Besides the opportunity of a sponsor capitalizing on soap box racing as a non-profit eco-friendly sport, a corporation could also benefit from sponsoring a sport that is considered as American as apple pie. During this period of economic hardship it seems logical to show some national pride by teaming up with an American tradition.

It will be interesting to see which companies rev up this flailing sport, and by which methods of sponsorship they decide to activate. If a sponsor does partner with the AASBD, a strong plan of action will go a long way in benefiting from the relatively inexpensive cost of the title sponsor slot. As our Vice President Bill Doyle stated this past spring, sponsors should go on a “diet”. If done effectively, a $250,000 sponsorship of this worthwhile organization seems like it could match a sponsorship manager’s appetite perfectly.

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Performance Research Study Rings True at Corporate Sponsored Events

“As Consumers Change the Way They Spend in Tough Economic Times, They Expect Corporate Sponsors to do the Same” was the title of a March 2009 press release issued by Performance Research. The release, which included data from a Performance Research online survey conducted amongst a sample of American consumers, highlighted the American perspective on corporate sponsorship spending in the midst of troubled economic times.

barandarrow copyThe results of the survey offered some critical opinions of corporate spending on sports sponsorships. While 23% of respondents agreed that companies should spend less on sports sponsorships, an even greater number respondents (48%) said that they actually become angry when discovering that a corporation has a hospitality or VIP box at a sporting event.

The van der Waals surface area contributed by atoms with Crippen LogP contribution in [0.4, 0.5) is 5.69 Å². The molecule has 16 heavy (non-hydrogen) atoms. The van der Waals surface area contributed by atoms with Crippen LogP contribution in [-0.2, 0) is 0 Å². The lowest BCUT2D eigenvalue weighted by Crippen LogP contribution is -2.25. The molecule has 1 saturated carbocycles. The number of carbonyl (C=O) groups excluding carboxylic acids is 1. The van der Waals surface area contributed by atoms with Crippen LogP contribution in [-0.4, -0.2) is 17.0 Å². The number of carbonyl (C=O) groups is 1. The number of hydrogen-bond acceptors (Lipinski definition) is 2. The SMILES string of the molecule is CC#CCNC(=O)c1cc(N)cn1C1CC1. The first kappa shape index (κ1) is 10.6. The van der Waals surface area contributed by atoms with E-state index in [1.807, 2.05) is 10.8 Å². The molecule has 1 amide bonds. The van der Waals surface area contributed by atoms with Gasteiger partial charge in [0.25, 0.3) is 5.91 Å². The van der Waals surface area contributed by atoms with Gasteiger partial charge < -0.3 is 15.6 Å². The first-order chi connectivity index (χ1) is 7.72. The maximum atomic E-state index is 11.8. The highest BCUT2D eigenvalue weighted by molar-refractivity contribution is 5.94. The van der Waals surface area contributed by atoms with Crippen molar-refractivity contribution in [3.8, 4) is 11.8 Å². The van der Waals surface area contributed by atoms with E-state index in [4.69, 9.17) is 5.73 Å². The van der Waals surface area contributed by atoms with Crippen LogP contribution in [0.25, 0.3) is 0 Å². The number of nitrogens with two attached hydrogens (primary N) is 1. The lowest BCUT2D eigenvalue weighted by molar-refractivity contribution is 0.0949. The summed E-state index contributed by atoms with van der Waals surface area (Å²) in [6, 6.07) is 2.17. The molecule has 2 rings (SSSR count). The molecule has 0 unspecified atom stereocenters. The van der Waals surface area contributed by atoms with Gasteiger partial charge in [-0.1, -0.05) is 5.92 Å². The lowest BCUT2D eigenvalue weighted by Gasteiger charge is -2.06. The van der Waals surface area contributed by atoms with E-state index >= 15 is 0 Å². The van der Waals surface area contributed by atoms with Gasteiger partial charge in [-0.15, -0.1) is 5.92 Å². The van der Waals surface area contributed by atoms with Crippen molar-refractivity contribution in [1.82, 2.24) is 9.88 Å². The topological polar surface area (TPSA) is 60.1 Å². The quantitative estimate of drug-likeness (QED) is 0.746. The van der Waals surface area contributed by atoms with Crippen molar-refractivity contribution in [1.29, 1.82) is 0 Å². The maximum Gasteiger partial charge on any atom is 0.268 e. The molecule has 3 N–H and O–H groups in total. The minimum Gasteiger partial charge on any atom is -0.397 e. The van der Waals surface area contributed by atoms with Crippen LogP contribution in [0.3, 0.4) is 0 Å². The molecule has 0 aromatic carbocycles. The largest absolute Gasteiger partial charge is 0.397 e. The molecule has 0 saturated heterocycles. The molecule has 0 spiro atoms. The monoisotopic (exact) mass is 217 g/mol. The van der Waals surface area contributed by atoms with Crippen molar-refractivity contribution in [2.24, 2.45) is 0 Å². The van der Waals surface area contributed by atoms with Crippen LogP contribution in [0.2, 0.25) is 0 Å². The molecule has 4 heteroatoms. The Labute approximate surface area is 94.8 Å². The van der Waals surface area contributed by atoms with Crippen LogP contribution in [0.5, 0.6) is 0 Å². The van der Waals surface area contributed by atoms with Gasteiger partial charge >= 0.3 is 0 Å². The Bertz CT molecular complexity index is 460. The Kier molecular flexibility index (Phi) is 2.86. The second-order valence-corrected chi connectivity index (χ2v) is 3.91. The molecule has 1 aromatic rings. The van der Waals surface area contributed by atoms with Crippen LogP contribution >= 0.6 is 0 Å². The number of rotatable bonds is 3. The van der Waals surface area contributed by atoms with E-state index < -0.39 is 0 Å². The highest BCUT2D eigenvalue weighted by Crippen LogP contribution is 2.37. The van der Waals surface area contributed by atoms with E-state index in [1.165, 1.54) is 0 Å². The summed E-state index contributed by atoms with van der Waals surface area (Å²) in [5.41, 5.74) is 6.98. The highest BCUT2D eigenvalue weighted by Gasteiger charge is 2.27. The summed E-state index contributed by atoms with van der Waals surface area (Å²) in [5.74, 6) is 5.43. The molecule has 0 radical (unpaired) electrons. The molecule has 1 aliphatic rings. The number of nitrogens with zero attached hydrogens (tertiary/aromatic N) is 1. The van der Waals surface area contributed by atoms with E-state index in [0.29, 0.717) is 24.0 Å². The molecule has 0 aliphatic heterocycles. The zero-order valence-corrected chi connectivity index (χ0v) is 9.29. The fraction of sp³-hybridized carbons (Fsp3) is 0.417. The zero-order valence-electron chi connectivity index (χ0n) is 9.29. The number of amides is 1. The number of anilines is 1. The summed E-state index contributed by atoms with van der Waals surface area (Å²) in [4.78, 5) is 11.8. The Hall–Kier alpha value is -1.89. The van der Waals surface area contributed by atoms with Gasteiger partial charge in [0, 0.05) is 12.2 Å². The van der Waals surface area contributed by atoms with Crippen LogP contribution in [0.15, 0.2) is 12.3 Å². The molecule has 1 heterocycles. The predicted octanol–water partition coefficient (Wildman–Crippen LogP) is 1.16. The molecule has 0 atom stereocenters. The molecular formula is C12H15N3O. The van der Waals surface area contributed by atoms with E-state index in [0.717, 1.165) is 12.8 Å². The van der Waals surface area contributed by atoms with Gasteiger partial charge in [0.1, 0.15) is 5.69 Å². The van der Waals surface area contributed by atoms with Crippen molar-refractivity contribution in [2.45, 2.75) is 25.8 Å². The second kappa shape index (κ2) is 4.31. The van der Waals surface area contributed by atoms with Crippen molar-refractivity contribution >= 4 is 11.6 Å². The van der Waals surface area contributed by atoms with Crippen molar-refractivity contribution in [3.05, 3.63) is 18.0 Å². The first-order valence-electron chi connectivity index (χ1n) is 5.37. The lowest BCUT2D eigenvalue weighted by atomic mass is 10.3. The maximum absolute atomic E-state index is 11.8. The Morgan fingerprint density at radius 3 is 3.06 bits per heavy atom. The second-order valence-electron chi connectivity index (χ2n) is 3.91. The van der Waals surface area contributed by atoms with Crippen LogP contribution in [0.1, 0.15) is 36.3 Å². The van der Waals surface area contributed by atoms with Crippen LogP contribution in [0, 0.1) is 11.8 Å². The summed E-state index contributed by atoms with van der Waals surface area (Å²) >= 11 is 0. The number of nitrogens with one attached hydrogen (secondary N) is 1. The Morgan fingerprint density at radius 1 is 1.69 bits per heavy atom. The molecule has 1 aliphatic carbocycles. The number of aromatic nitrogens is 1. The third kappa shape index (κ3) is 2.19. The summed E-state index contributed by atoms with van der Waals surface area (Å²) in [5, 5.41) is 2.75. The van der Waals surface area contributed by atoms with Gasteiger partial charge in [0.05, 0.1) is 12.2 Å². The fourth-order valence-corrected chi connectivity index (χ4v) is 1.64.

A recent article published in the New York Times indicates a growing trend in the methods of “Stealth Spending” given current consumer attitudes towards corporate spending on sports sponsorships, supporting the findings of the study conducted by Performance Research. The article references the U.S. Open Golf Tournament, held on Long Island earlier this summer, and discusses how the companies sponsoring corporate hospitality tents kept a low profile throughout the event. While in previous years, many corporations paying for these tents – including Goldman Sachs, Bank of America and Morgan Stanley – went all out on both spending and logo branding, this year a more tentative approach was taken in their sponsorship activation. While spending may or may not have been cut back, more noticeable was the removal of branding. According to The Times, this was evident in the lack of banners, logos on shirts, branded merchandise and other items that may be considered over the top or lavish. While the brands did spend some cash, they kept themselves away from public criticism as they continued their sponsorship in private, reaching only the clients they chose to entertain.